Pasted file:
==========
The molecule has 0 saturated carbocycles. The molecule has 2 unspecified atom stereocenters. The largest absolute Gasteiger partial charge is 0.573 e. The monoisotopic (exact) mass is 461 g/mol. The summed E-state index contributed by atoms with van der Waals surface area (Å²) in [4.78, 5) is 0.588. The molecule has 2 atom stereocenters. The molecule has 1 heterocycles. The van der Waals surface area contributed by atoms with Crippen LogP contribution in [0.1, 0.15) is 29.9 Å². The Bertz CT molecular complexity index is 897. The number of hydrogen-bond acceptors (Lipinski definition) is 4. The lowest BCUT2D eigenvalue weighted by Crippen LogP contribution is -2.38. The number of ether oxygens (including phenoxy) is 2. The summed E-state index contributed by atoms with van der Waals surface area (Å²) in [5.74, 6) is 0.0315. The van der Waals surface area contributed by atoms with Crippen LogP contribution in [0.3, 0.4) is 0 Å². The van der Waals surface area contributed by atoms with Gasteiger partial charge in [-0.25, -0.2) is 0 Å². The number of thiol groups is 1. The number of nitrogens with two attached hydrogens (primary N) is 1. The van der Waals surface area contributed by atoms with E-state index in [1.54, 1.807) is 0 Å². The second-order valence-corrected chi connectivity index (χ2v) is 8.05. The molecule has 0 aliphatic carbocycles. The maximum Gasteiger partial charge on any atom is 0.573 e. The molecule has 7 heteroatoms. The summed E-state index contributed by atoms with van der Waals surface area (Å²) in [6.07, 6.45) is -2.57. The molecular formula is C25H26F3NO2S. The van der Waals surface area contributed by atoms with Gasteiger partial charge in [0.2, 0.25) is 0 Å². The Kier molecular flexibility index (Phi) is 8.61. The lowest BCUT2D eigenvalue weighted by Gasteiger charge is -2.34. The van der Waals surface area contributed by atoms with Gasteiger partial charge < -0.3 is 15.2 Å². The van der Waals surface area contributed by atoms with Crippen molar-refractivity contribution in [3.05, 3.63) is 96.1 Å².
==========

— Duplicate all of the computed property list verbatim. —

The molecule has 0 saturated carbocycles. The molecule has 2 unspecified atom stereocenters. The largest absolute Gasteiger partial charge is 0.573 e. The monoisotopic (exact) mass is 461 g/mol. The summed E-state index contributed by atoms with van der Waals surface area (Å²) in [4.78, 5) is 0.588. The molecule has 2 atom stereocenters. The molecule has 1 heterocycles. The van der Waals surface area contributed by atoms with Crippen LogP contribution in [0.1, 0.15) is 29.9 Å². The Bertz CT molecular complexity index is 897. The number of hydrogen-bond acceptors (Lipinski definition) is 4. The lowest BCUT2D eigenvalue weighted by Crippen LogP contribution is -2.38. The number of ether oxygens (including phenoxy) is 2. The summed E-state index contributed by atoms with van der Waals surface area (Å²) in [5.74, 6) is 0.0315. The van der Waals surface area contributed by atoms with Crippen LogP contribution in [0.3, 0.4) is 0 Å². The van der Waals surface area contributed by atoms with Gasteiger partial charge in [-0.25, -0.2) is 0 Å². The number of thiol groups is 1. The number of nitrogens with two attached hydrogens (primary N) is 1. The van der Waals surface area contributed by atoms with E-state index in [1.54, 1.807) is 0 Å². The second-order valence-corrected chi connectivity index (χ2v) is 8.05. The molecule has 0 aliphatic carbocycles. The maximum Gasteiger partial charge on any atom is 0.573 e. The molecule has 7 heteroatoms. The summed E-state index contributed by atoms with van der Waals surface area (Å²) in [6.07, 6.45) is -2.57. The molecular formula is C25H26F3NO2S. The van der Waals surface area contributed by atoms with Gasteiger partial charge in [0.2, 0.25) is 0 Å². The Kier molecular flexibility index (Phi) is 8.61. The lowest BCUT2D eigenvalue weighted by Gasteiger charge is -2.34. The van der Waals surface area contributed by atoms with Gasteiger partial charge < -0.3 is 15.2 Å². The van der Waals surface area contributed by atoms with Crippen molar-refractivity contribution in [3.05, 3.63) is 96.1 Å².